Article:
This week I spent two days in a workshop for IBM’s emerging technical leaders. Among others, they had asked me as an executive to sponsor the progress of the young talent we have in our company.
To briefly summarize, it was a very interesting experience. The organizers had selected 18 female candidates and no males for this workshop. In my opinion this was a very clever choice. When I look at our technical leaders (who can reach the executive ranks with science-friendly titles including Distinguished Engineer or Fellow), it is a predominately male world. Somehow we really miss a huge opportunity here. If women aren’t equally represented in all aspects of an organization’s workforce, we only use 50% of the available brainpower to serve our clients. This is like playing tennis with only your right hand or football/soccer only using your right foot.
From talking with the participants I observed two points:
- The demands of a scientist are not yet really conducive to being a mother and pursuing a career at the same time.
- I learned (though I have to admit, I already knew it from having been married for almost 24 years :-)) that women and men deal differently with issues. It seems that men approach matters in a very linear fashion, we solve one problem after the other, i.e. if it cannot be solved, we go on to the next. While women on the other hand solve problems, but then continue to reflect on whether that was the right approach and what they could have done differently much after the fact. If something is not solved to their satisfaction they may dwell about it for many months or even years to come.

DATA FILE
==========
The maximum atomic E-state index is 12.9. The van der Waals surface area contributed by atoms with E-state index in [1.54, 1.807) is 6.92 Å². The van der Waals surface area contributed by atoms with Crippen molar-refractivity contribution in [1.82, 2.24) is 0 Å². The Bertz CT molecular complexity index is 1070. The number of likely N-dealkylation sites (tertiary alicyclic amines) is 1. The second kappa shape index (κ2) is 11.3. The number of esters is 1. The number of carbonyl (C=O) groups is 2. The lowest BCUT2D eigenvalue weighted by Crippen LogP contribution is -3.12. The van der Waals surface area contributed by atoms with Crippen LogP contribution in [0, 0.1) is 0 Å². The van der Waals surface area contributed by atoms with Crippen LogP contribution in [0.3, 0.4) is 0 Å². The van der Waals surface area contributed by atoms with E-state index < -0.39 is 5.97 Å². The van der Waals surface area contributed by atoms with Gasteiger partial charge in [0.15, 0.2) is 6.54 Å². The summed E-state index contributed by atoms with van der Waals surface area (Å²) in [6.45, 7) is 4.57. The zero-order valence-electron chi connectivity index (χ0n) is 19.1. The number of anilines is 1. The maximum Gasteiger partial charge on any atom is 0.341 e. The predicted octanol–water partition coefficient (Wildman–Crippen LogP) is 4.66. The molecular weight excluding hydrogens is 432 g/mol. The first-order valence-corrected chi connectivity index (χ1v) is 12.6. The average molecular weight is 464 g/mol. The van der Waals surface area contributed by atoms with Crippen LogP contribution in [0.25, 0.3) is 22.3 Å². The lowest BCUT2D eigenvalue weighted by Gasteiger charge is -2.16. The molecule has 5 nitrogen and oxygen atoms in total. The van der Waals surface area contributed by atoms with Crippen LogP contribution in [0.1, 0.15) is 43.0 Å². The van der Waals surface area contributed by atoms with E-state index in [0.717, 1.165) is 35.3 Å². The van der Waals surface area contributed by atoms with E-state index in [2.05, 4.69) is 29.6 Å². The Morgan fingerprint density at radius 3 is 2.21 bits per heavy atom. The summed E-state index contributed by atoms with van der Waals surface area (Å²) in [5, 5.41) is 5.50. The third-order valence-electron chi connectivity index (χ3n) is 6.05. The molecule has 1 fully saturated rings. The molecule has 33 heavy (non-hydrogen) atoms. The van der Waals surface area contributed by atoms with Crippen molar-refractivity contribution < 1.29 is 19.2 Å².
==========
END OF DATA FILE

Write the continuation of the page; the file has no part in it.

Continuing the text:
The combination of both observations means that mother’s really have a much harder time in succeeding in a scientific environment because they will always have a bad conscience if they have children that they don’t live up to the expectations and that they cannot as easily deal with the way we men (and companies) approach problems – which is like “shooting ducks one after the other.”
I wonder what experiences my readers have and how they think we can improve the field for our female colleagues such that we get to leverage the significant contributions they will bring to work and capitalize on the fact that they represent 50% of the intellectual capital available to mankind. Obviously, this is only a small sample size, so if I have any female readers from science, please share your tips and thoughts on how you overcome these observations.
I certainly wish the 18 participants in our workshop that they will succeed with their career aspirations and become part of our technical leadership that eventually should be made up of half females and half males!